Reynolds Price, one of America's most distinguished and honored writers, has produced such masterpieces as Noble Norfleet, Roxanna Slade, and Kate Vaiden, winner of the National Book Critics Circle Award. Now in The Good Priest's Son, his fourteenth novel and thirty-sixth book, Price gives us another penetrating study -- full-length portraits of five arresting characters. On September 11, 2001, Mabry Kincaid -- a fiftyish art conservator -- is flying home after a much-needed rest in Rome and Paris. Halfway across the Atlantic, his plane is diverted from New York to Nova Scotia. Two days later, when the United States has recovered sufficiently from the attack on the World Trade Center, Mabry discovers that his downtown New York loft is uninhabitable. He flies south to North Carolina instead to visit his aged father. A widowed Episcopal priest, Tasker Kincaid has been injured in a recent fall and is cared for by live-in Audrey Thornton, an African-American divinity student at Duke University, and her grown son, Marcus, an ambitious painter. During a week in North Carolina -- with help from his cantankerous father, from Audrey and Marcus and from Gwyn Williams, an old flame -- Mabry is compelled to explore his tormented relationship with his father and with a world that still harbors much that he's loved but has long since abandoned. On his return to New York -- and in a swift and unexpected return to the south -- Mabry must deal with the near-ruin of his loft, with haunting memories of his infidelities to his recently deceased wife, with the end of his childhood family, the uncertainty of his professional career, the ambivalence of his adult daughter, and with a daunting likelihood that is terrifyingly at work inside his body. Reynolds Price writes at peak form in this lean and masterful, comic yet profoundly moving novel -- one that unfolds the stages of one man's hope for ransom in old familiar worlds that are now forever changed.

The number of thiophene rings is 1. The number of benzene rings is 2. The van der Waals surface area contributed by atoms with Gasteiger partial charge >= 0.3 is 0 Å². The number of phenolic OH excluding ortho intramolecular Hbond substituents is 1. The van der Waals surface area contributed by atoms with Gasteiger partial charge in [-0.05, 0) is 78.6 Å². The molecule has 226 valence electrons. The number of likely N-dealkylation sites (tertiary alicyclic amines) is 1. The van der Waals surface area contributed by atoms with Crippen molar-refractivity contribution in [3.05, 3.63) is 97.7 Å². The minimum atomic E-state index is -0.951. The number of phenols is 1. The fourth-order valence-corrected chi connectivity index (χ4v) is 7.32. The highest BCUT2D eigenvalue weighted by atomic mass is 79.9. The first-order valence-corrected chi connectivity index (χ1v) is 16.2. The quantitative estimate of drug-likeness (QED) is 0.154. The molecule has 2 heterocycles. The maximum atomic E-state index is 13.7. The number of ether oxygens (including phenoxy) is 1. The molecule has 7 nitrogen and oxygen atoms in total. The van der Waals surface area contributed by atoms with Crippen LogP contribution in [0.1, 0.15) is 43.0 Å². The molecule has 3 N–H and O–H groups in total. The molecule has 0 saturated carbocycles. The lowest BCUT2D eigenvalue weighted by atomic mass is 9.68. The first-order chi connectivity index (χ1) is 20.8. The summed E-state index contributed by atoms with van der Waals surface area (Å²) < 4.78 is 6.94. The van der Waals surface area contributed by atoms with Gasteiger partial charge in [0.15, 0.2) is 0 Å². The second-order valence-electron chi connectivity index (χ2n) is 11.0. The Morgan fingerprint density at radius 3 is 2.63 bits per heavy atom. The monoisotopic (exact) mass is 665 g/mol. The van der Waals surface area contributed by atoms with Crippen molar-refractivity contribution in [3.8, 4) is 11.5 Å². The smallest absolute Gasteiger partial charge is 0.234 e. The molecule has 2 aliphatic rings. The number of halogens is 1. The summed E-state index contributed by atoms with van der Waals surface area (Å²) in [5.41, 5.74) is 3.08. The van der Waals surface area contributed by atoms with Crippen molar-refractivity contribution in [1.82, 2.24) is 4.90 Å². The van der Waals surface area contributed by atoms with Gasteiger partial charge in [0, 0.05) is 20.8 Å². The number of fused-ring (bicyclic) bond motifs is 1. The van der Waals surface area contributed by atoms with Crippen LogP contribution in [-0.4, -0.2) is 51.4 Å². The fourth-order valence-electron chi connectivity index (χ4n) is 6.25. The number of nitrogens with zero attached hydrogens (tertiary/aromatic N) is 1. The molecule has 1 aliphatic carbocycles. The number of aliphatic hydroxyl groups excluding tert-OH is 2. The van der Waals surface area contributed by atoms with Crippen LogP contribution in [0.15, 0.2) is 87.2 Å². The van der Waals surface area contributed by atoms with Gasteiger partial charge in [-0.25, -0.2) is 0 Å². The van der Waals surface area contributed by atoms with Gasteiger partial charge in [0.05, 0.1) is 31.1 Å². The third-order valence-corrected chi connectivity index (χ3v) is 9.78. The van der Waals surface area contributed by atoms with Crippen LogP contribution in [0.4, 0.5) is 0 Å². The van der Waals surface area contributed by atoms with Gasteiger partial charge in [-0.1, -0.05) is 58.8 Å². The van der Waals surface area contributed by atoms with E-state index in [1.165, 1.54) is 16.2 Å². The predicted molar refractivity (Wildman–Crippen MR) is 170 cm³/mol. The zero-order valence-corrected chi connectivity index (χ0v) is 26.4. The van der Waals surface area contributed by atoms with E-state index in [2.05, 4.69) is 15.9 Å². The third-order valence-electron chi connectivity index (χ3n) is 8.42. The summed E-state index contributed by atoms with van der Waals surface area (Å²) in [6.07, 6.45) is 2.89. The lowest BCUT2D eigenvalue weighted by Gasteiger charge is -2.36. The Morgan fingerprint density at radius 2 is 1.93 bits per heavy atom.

Reynolds Price (1933–2011) was born in Macon, North Carolina. Educated at Duke University and, as a Rhodes Scholar, at Merton College, Oxford University, he taught at Duke beginning in 1958 and was the James B. Duke Professor of English at the time of his death. His first short stories, and many later ones, are published in his Collected Stories. A Long and Happy Life was published in 1962 and won the William Faulkner Award for a best first novel. Kate Vaiden was published in 1986 and won the National Book Critics Circle Award. The Good Priest's Son in 2005 was his fourteenth novel. Among his thirty-seven volumes are further collections of fiction, poetry, plays, essays, and translations. Price is a member of both the American Academy of Arts and Letters and the American Academy of Arts and Sciences, and his work has been translated into seventeen languages.
"A major work from one of our greatest novelists." -- Harper Lee, author of To Kill a Mockingbird
"Reynolds Price has steadily built one of the most durable, enviable bodies of work in all Southern literature." -- The Washington Times
"Writing with depth and sustained honesty . . . Reynolds Price gives us an enormous gift: a way to see and understand our own selves in a world forever changed." -- Sue Monk Kidd, author of The Mermaid Chair and The Secret Life of Bees
"Reynolds Price's seriousness of purpose remains undeniable. He is a writer who addresses life's urgent questions through characters much like ourselves -- fallible, frightened, lonely, seeking comfort, and sometimes even redemption, in the maelstrom." -- The New York Times Book Review